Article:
Different take on forests
On the question of protecting India’s forests, the BJP concentrates on the speed with which the outgoing government has allowed industrial projects to encroach into forests. Its manifesto says, “We have ensured speed and effectiveness in issuing forest and environmental clearances for eligible projects due to which we have added around 9000 sq. kms to the forest cover of the country,” presumably through compensatory tree planting.” According to the ruling party, “We are committed to maintaining this pace through adoption of cleaner practises to make our nation a greener country.”
The issue of over a million traditional forest dwellers facing eviction has exercised India in recent months, and the ruling BJP has faced criticism for not supporting the residents, with the INC also coming in for some criticism for not raising the issue. Without referring to this directly, the BJP’s manifesto says, “We have continuously protected and promoted the interest of forest dwellers particularly the tribal communities. We have endeavoured to provide basic amenities, such as roads, telephone connectivity and cooking gas connection in addition to houses and toilets, at the doorstep of people living in remotest forest areas. We are committed to continuing our work in this direction.”
In contrast, the INC promises to “amend laws governing forests, re-define the role of the forest departments and make local communities the custodians of forests and shareholders of forest resources.”
The INC says, “We will work with State Governments to increase the forest cover from the current level of 21-25% by the year 2025 and, towards that goal, take the following steps: a. Re-define the words and phrase ‘forest’ and ‘forest cover’ in accordance with modern scientific standards; b. Assess the exact forest cover at the district level; c. Involve local communities in afforestation projects and the selection of species of plants; and d. Prohibit and penalise the diversion of funds for forest conservation and afforestation.”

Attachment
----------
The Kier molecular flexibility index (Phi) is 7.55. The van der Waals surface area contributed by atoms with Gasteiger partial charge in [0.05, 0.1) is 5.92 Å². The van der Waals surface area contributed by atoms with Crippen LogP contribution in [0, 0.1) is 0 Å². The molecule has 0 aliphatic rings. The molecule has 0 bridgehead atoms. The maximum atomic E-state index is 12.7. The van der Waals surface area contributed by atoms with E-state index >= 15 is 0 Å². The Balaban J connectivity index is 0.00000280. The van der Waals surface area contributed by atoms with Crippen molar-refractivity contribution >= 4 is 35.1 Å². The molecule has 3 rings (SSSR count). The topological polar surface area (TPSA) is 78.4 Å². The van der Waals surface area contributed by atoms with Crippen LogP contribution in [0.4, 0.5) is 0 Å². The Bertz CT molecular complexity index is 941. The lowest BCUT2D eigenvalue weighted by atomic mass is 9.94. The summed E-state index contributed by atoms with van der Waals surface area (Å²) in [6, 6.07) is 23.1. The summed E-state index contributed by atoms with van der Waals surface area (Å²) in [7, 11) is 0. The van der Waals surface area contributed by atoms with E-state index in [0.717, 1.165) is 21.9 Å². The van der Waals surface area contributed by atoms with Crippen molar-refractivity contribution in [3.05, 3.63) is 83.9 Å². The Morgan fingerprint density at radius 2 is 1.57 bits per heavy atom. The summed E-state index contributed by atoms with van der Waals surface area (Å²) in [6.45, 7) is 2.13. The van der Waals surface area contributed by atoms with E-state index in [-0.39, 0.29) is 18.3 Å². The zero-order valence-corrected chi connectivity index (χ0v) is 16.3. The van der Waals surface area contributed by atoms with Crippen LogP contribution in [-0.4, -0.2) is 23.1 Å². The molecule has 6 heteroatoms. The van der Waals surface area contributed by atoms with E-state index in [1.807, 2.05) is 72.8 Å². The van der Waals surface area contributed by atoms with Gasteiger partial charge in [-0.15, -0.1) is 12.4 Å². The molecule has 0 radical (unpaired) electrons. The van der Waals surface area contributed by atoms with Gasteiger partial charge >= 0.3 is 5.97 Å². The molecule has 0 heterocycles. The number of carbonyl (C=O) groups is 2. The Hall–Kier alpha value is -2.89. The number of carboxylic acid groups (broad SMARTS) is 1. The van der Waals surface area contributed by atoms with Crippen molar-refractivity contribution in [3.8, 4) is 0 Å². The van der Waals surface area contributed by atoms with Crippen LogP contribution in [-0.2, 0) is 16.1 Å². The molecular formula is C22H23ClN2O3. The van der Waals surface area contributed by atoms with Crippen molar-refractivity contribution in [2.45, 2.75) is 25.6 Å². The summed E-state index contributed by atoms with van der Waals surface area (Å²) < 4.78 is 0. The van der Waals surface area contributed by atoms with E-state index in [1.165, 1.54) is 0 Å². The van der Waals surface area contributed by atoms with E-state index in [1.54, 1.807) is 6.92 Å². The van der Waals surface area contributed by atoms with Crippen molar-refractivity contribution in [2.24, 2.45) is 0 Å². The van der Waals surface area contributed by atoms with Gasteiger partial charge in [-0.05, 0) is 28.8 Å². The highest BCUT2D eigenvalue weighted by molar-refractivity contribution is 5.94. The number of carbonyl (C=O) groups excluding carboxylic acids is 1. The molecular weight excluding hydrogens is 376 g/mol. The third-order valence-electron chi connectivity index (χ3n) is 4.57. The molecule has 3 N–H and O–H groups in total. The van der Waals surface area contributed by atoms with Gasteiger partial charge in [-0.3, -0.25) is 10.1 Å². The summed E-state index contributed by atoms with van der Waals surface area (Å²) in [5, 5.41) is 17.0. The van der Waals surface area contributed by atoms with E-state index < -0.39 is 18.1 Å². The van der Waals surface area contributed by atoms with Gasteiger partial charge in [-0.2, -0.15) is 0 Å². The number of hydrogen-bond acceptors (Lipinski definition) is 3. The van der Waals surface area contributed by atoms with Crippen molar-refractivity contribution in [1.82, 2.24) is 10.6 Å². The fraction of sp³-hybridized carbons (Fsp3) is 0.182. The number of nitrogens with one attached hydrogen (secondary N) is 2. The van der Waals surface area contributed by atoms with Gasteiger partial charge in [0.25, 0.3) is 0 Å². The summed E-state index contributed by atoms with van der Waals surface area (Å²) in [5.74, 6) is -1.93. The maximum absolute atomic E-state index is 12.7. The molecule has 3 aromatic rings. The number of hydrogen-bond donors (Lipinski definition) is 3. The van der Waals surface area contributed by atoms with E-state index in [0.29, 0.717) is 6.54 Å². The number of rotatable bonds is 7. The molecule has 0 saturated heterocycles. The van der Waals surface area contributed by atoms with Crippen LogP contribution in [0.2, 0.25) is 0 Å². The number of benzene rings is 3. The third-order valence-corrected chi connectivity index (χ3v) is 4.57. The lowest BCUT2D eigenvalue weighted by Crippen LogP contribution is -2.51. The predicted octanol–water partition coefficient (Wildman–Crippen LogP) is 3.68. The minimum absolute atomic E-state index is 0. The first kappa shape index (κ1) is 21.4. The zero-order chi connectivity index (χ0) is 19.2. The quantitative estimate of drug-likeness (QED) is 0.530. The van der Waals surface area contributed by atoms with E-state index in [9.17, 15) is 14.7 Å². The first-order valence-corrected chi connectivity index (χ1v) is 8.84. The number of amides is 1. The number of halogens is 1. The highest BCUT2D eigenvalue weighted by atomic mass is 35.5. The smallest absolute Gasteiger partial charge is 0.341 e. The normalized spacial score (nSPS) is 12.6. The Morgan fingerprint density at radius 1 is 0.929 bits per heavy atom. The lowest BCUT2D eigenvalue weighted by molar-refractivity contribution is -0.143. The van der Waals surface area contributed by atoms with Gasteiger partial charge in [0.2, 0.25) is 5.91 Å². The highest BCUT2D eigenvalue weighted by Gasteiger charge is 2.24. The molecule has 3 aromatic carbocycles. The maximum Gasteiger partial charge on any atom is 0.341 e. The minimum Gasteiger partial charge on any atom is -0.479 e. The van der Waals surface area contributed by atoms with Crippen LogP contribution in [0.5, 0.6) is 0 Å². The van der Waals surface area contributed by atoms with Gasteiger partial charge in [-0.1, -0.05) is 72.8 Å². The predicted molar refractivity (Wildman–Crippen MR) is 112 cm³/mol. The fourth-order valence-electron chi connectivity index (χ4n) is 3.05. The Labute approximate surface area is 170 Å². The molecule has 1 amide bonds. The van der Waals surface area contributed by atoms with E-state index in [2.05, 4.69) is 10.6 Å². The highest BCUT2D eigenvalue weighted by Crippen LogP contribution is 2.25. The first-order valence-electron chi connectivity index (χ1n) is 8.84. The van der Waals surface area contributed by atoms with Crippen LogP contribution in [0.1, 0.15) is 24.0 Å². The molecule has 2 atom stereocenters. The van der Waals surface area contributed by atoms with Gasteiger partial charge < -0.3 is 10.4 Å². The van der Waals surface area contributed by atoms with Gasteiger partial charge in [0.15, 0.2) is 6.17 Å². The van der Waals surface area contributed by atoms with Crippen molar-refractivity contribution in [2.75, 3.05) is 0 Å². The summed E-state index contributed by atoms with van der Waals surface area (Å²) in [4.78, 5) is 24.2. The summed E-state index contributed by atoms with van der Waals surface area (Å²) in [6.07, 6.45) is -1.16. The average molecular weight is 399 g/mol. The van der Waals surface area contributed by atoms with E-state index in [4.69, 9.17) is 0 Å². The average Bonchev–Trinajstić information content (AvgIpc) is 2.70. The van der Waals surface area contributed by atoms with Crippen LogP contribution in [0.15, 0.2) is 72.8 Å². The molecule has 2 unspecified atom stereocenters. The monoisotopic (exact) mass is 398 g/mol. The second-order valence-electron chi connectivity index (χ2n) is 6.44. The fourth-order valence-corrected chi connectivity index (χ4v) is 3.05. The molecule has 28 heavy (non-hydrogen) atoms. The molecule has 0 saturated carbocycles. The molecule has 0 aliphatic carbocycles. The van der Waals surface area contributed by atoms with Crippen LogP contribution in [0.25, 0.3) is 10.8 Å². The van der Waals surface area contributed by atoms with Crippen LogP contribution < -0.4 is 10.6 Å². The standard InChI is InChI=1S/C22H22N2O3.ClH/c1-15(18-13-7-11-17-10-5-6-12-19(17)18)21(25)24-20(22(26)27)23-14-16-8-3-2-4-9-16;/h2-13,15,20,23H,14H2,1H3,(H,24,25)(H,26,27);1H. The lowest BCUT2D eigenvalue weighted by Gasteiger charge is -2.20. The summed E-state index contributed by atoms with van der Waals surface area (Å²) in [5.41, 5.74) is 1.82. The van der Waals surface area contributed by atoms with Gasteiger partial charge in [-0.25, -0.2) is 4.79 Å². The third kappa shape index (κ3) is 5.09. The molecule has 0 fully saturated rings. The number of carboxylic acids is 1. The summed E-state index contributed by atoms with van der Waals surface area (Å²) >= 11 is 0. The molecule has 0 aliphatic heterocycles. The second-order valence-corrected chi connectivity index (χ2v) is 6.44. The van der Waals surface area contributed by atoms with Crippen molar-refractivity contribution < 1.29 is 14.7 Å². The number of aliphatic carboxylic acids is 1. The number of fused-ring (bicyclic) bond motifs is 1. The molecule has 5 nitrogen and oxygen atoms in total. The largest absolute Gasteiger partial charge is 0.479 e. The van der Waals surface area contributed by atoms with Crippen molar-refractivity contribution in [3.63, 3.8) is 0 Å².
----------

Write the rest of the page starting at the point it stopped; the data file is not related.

The INC also “promises to preserve wildlife habitats and manage and minimise human-wildlife conflict and award compensation for the loss of human lives. We will promote the welfare of animals and severely penalise cruelty to animals.” The Communist Party of India has also promised steps to tackle human-wildlife conflicts and to control damage to crops by wild animals.
The Communist Party of India – Marxist and the Trinamool Congress – have promised to “reverse policies of the Modi government that have disempowered forest dwellers and tribal peoples.”
Organic farming the new flavour
Both BJP and INC are in favour of organic farming. The BJP says, “We will promote chemical-free organic farming in an additional 20 lakh [2 million] hectares of hilly, tribal and rainfed areas in the next five years. We will launch a dedicated e-commerce portal to enhance the availability of organic produce to the doorsteps of consumers.” In consonance with its cow protection mantra, the BJP says, “Goshalas (cow shelters) in the country will be linked to the promotion of organic farming.”